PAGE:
Andray Blatche to receive Philippines citizenship, will play for them at World Cup

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Brooklyn’s Andray Blatche — born in Syracuse, New York, and attended South Kent high school in Connecticut — is about to become a citizen of the Philippines.

It took a special bill recently unanimously passed by the Philippines senate and about to be signed by the country’s president Benigno “Noynoy” Aquino III, which is basically a formality at this point, reports FIBA.com.

Why the special act of congress for the enigmatic center? So Blatche can and will play for that nation in the FIBA World Cup late this summer in Spain.

“Andray Blatche has openly expressed his desire to play for the Philippines,” (Filipino Senator Sonny) Angara said. “He is in a position, at age 28, to make significant contributions to Philippine basketball and accordingly, eligible for the conferment of the honor of being a Philippine citizen.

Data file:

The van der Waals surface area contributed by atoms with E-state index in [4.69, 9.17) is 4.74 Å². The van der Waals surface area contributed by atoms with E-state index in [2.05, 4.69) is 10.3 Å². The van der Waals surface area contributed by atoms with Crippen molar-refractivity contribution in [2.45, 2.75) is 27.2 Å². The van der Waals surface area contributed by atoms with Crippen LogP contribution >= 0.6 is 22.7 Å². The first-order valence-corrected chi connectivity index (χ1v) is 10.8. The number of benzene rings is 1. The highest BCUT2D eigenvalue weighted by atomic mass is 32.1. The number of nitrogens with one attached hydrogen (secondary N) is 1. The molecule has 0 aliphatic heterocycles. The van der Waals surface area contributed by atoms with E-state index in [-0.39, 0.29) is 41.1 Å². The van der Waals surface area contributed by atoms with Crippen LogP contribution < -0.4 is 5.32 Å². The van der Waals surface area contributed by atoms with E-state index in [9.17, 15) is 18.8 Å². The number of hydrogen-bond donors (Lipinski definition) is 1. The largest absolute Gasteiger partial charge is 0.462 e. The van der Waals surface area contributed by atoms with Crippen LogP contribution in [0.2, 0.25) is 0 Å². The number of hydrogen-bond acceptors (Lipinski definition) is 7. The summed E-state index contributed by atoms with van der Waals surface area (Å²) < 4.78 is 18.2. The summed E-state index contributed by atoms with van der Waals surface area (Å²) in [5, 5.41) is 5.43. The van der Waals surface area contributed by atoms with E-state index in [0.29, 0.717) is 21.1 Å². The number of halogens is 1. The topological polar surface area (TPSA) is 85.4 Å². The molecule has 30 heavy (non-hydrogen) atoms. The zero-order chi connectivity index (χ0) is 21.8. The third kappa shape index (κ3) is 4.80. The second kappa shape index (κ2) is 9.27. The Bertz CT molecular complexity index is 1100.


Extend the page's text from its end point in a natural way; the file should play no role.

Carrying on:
“Blatche is possibly the best center from the NBA that we can get who is willing to shun more lucrative offers now and in the future just to be part of our national team.”

Well, Blatche was never going to make Team USA, he’s not exactly a Mike Krzyzewski kind of player and there is a long line of better centers ahead of him for that squad. When first offered this last year Blatche jumped at it (they also wanted JaVale McGee but his injury ended the dream of the ultimate Shaqtin-a-Fool frontcourt).

The Philippines are in Group B with some good teams — Argentina, Greece, Puerto Rico, Croatia and Senegal. The top four teams out of that group will advance and the Philippines will be on the bubble.